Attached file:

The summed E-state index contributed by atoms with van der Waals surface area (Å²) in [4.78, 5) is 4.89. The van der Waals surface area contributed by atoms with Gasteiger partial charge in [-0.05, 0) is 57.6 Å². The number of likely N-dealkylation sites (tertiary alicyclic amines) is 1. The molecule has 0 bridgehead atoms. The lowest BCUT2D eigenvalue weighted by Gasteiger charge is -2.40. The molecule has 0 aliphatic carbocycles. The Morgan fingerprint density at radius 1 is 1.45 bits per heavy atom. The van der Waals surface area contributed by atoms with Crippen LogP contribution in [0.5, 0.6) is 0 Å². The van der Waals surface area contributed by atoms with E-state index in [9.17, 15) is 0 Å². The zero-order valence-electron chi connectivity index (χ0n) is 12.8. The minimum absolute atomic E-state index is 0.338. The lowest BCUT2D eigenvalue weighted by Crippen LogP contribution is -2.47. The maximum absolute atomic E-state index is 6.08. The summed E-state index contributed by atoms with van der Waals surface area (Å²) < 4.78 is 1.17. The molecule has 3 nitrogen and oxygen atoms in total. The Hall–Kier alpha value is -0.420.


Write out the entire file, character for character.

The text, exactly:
The summed E-state index contributed by atoms with van der Waals surface area (Å²) in [4.78, 5) is 4.89. The van der Waals surface area contributed by atoms with Gasteiger partial charge in [-0.05, 0) is 57.6 Å². The number of likely N-dealkylation sites (tertiary alicyclic amines) is 1. The molecule has 0 bridgehead atoms. The lowest BCUT2D eigenvalue weighted by Gasteiger charge is -2.40. The molecule has 0 aliphatic carbocycles. The Morgan fingerprint density at radius 1 is 1.45 bits per heavy atom. The van der Waals surface area contributed by atoms with Crippen LogP contribution in [0.5, 0.6) is 0 Å². The van der Waals surface area contributed by atoms with E-state index in [9.17, 15) is 0 Å². The zero-order valence-electron chi connectivity index (χ0n) is 12.8. The minimum absolute atomic E-state index is 0.338. The lowest BCUT2D eigenvalue weighted by Crippen LogP contribution is -2.47. The maximum absolute atomic E-state index is 6.08. The summed E-state index contributed by atoms with van der Waals surface area (Å²) < 4.78 is 1.17. The molecule has 3 nitrogen and oxygen atoms in total. The Hall–Kier alpha value is -0.420.